JEL: H20 H21
    Date: 2007
  2. By: Rodrigo Cerda (Instituto de Economía. Pontificia Universidad Católica de Chile.); Diego Saravia (Instituto de Economía. Pontificia Universidad Católica de Chile.)
    Abstract: We study capital income taxation in a context where firms differ in productivity and, they decide whether to produce or not after comparing after-tax profits vis-`a-vis an outside alternative option. In our setup, the government taxes capital income, firms’ profits and labor income but does not tax the alternative outside option. In this context, taxation distorts the firms’ decisions to participate in production (extensive margin) as well as the investment decisions once they decide to produce (intensive margin). The key feature for the capital income tax being different from zero is the distortion in the extensive margin. When all firms choose to produce there is no such distortion and not taxing capital income is optimal. However, when some firms choose not to produce the optimal income tax rate is different from zero. The magnitude and sign of this tax depends on the sensibility of capital and labor demand to a change in the interest rate.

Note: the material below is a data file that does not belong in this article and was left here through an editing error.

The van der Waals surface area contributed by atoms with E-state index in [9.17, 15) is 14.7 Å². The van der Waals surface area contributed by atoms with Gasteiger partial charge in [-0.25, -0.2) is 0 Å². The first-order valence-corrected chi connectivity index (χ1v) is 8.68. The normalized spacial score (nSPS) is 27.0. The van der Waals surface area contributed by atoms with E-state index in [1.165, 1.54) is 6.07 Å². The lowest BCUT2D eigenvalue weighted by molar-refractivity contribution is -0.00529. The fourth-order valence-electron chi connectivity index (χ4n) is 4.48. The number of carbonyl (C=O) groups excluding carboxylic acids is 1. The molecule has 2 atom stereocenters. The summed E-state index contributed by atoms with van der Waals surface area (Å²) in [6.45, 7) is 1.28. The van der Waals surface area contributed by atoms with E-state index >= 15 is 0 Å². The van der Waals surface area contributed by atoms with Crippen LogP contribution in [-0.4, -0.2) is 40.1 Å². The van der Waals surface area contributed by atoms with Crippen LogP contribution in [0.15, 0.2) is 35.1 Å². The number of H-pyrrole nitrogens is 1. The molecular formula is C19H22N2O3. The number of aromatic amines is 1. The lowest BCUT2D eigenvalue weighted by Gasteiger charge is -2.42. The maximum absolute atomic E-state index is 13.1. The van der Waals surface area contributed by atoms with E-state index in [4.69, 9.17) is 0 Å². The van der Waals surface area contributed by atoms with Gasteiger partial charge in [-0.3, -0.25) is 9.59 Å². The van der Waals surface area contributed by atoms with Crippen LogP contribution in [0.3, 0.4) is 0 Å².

Date: 2007
  3. By: Annabelle Mourougane